• Natural Gas – $100
  • Water/Trash – $100
  • Net – $112
  • Lawn care – $124
  • Pest control and other minor home maintenance: $100

Total: $2536.00/mo

Since we lived in a subdivision with an HOA, our lawn had to be cared for in a specific way. This alone resulted in $31 each week going out. Power was so high because here in Texas it gets hot. It is expensive to cool 1900 square feet. Pest control was up to us according to my lease as was minor home repairs such as changing air filters and the like. Because of these fees and regular expenses for living in a home, I was spending over $2500/mo just for basic living costs. That does not include groceries and other monthly fees that must be paid for.

After moving into a hotel, my monthly expenses now look like this to cover the exact same basic needs:

  • Hotel room – $1440.00
  • Laundry: $40.00

Total: $1480

Since I no longer have a washer and dryer, I have to have a wait to wash clothes. Currently, I actually take my laundry to a friends house and wash, but should that end, my laundry costs would be around $40.00 a month. Even with that cost added, I am still saving quite a of money.

$1,056 per month.

$12,672.00 per year.

Traveling while living in a hotel

It has been my plan for years to travel full time. This is where the RV idea came into play and after my best friend launched on her own RV adventure with her family, I saw that it was possible, but like I said in the beginning of this post, I am not keen on the idea of spending so much money to get started. Living in an extended stay hotel though, allows my daughter and I to travel if we choose. It is as simple as booking a room in our destination and packing the car. We aren’t limited by where we are living since we could live anywhere that we want to.

Since Emma was already homeschooled using the Monarch Homeschool Curriculum by Alpha Omega, as long as she has an internet connection, she can do her school work. Since we are living in a hotel when we travel, net will not be much of an issue. I do have the option here of upgrading to a premium internet service for $20.00 each month, but so far, I haven’t found that I have needed it for her school or my work. Because I earn money with a blog, I need a net connection, but so far, the free internet at Woodspring has been more than sufficient.

Since we are just getting settled and the holidays are coming up, we are keeping our travel plans on the backburner until the new year. The first trip we are planning is a trip back home to Ohio hopefully in January. Emma will be turning 13 soon so a trip home is the perfect birthday celebration! From there we will likely spend some time in Tennessee and then? Who knows!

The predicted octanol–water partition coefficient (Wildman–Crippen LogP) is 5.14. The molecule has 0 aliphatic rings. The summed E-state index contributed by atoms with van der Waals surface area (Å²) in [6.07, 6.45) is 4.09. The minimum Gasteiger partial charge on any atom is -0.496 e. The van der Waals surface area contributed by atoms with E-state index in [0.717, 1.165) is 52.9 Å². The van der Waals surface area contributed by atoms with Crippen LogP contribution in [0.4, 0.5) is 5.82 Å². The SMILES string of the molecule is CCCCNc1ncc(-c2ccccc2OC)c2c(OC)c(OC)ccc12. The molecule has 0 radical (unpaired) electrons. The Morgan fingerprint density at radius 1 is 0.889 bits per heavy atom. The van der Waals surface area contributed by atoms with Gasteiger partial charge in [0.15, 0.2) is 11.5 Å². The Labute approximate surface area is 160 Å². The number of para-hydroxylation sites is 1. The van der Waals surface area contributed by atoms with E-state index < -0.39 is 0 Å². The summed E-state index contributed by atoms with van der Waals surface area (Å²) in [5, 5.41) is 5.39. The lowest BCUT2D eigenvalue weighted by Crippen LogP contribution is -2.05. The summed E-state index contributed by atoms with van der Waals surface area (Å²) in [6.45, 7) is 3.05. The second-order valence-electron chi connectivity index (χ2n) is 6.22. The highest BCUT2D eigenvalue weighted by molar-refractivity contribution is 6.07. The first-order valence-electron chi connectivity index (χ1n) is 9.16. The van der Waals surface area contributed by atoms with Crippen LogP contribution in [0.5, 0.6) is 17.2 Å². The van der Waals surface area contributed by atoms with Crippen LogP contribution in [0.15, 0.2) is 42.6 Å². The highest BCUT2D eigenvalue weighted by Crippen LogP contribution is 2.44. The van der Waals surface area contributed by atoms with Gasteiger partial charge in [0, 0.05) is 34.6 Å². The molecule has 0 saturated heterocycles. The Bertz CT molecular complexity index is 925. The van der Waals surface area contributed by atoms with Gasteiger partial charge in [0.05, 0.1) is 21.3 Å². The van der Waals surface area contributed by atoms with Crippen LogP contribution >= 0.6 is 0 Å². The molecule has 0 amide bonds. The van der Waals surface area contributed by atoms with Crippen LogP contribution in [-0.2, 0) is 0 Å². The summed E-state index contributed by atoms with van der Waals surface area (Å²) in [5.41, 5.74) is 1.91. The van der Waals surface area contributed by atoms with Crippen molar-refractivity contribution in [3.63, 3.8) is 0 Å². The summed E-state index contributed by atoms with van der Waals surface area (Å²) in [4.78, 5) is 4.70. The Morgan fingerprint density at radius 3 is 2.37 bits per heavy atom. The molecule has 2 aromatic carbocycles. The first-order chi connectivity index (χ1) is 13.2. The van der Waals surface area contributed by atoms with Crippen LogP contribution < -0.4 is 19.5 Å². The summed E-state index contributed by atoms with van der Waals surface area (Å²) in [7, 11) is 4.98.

Why live in a hotel? Why not downsize to an apartment?

I can hear the question now so I figured I would go ahead and answer it. “If you wanted to downsize, why not just rent a smaller apartment?” For one, as I just explained, living in an extended stay hotel allows us to travel whenever we feel like it. Traveling is important to both Emma and myself so we wanted to live in a place that would allow us to do so. Secondly, the average cost of an apartment in Central Texas is $1300.00 per month. That usually does not include utilities which means I would still be spending $2,000 or so each month.¬†For what? For a home that was cluttered with items that cost money to buy, items that we didn’t really need and things that neither of us actually wanted.

Instead, we chose to live a life that was a lot less stressful and a whole lot cheaper. We’re happy with the decision and I honestly can say that I would recommend it to anyone who wanted to try downsizing without the long term commitment that buying an RV creates.

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Stacy Ott

Stacy Ott is the face and brain behind the frugal living and lifestyle blog Six Dollar Family as well as The Genealogy Queen and a few others.By the age of 30, Stacy had overcome an alcohol addiction, a drug addiction, divorce, survived domestic violence, and had built a life for herself and her daughter after spending 10 months in a homeless shelter. Stacy is passionate about homeless advocacy and addiction education.  Her first book, also called Six Dollar Family is available on Amazon.

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  2. Thanks for the cost breakdown. It is more cost effective than I thought. How does the mail work when you move around? Do you get it forwarded to ‘general delivery’ and pick it up at the post office?? Enjoy your freedom.

    • Stacy Ott-Barr says: